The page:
Cinema of Uzbekistan

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The history of Uzbek cinema can be divided into two periods: the cinema of Soviet Uzbekistan (1924–1991) and the cinema of independent Uzbekistan (1991–present). Films of the Soviet period were shot either in Russian or Uzbek. The most critically acclaimed films of the Soviet period include films such as Maftuningman (1958), Mahallada duv-duv gap (1960), and Shum bola (1977).[1]

A Cinematographic Department was created in 1920 in what was then the Turkestan Autonomous Soviet Socialist Republic, and in 1924 the first film studios were created in Bukhara as a cooperative enterprise between the Sevzapkino studio in Russia and the Commissariat of Enlightenment of the Bukharan People's Soviet Republic. Bukhkino, as a Russo-Bukharan cinematographic society, was also founded in 1924 and produced the first feature film in present-day Uzbekistan, The Minaret of Death by Viacheslav Viskovskii (1925), an exotic-themed film that was successful throughout the Soviet Union and was even exported abroad. Later, Bukhkino merged into Uzbekgoskino (Uzbekfilm), which originally produced mostly Soviet anti-religious propaganda targeting Islam during the USSR anti-religious campaign (1928–1941).[2]

Two prominent directors in the Soviet era were Nabi Ganiev (1904–1952) and Suleiman Khodjaev (1892–1937). While Ganiev, the first Uzbek director whose movies starred a majority of Uzbek actors (in previous films, most actors were Russian), engaged in Stalinist propaganda through his movies, and survived the purges, Khodjaev became a victim of Stalin's repression. His movie Before Dawn (1933) was ostensibly a criticism of Tsarist Russia, but depicting it as a colonial power and the Uzbeks who opposed it as anti-colonial freedom fighters made the authorities suspiscious that Khodjaev was alluding to the Soviet Union. In 1937, The Oath by Aleksandr Ulos’stev-Garf was the first talking film produced in Uzebekistan. It also marked the end of an era as, during the Great Purge, very few new films were produced.[3]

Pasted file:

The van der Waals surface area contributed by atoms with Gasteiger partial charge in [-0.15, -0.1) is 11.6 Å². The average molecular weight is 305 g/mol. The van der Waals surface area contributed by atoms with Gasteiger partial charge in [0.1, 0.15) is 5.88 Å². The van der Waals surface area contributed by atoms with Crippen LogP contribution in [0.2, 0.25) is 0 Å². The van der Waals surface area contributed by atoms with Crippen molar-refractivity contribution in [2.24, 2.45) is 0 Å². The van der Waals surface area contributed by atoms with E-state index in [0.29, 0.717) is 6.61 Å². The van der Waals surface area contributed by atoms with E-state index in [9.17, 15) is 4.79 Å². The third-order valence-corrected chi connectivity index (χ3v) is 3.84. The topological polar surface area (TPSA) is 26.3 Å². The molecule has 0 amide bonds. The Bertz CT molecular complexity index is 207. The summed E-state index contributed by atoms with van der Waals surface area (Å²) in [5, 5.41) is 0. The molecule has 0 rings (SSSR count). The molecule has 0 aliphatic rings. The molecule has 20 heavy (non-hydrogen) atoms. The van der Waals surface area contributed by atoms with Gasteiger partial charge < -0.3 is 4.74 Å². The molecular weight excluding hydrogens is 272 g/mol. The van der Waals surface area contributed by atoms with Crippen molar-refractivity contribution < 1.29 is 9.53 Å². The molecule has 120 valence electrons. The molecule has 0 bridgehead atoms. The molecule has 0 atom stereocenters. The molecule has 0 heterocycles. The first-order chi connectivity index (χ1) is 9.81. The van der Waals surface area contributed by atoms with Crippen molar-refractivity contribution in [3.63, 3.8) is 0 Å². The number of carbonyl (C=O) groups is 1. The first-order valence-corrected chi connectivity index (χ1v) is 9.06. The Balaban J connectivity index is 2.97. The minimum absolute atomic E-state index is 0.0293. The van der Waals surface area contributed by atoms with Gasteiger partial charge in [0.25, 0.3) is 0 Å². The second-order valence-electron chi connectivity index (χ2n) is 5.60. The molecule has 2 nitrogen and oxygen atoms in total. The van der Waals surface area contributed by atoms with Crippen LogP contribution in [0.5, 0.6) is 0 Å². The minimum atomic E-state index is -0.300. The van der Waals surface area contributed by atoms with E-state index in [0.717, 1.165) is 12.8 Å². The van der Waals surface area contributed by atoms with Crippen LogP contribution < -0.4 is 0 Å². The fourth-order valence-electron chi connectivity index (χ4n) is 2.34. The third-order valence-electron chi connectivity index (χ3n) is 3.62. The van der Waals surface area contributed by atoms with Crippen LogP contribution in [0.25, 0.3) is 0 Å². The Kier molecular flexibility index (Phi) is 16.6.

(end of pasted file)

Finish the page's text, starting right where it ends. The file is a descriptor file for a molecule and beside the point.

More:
There are many film studios in Uzbekistan. Uzbekfilm (Uzbek: O‘zbekfilm, Ўзбекфильм), established in 1925, is the largest and oldest film studio in Uzbekistan.[4]

Very few Uzbek movies that were made after Uzbekistan became independent have achieved international notability. According to movie critics, most of the modern Uzbek movies are cheap, low-quality movies.[5][6] Currently there are dozens of Uzbek film studies that on average make 50 films a year.[5] Film critics state that while the quantity of Uzbek films is going up, one cannot say the same about the quality of these films. Some have dubbed this trend the "Bollywoodization" of Uzbek cinema.[5]

Uzbekistani directors[edit]

Uzbekistani film actors and actresses[edit]

Highly acclaimed Uzbekistani actors and actresses include:

List of Uzbekistani films[edit]

The following are the most critically acclaimed Uzbek films:

See also[edit]


  1. ^ Cloé Drieu, Cinema, Nation, and Empire in Uzbekistan, 1919-1937, Bloomington and Indianapolis: Indiana University Press, 2019.
  2. ^ Cloé Drieu, "Cinema, Local Power and the Central State: Agencies in Early Anti-Religious Propaganda in Uzbekistan," Die Welt des Islams 50 (2010), 532-563.
  3. ^ Drieu (2019).
  4. ^ A. M. Prokhorov, ed. (1974). "Uzbekfilm". Great Soviet Encyclopedia (in Russian) (3rd ed.). Moscow: Soviet Encyclopedia.
  5. ^ a b c Saidazimova, Gulnoza (19 March 2013). "Uzbekistan: In All Movie Theaters". Fergananews (in Russian). Retrieved 18 April 2013.
  6. ^ Musayev, Rashid (26 December 2009). "Uzbek Cinema is Reviving". Central Asia Online (in Russian). Retrieved 18 April 2013.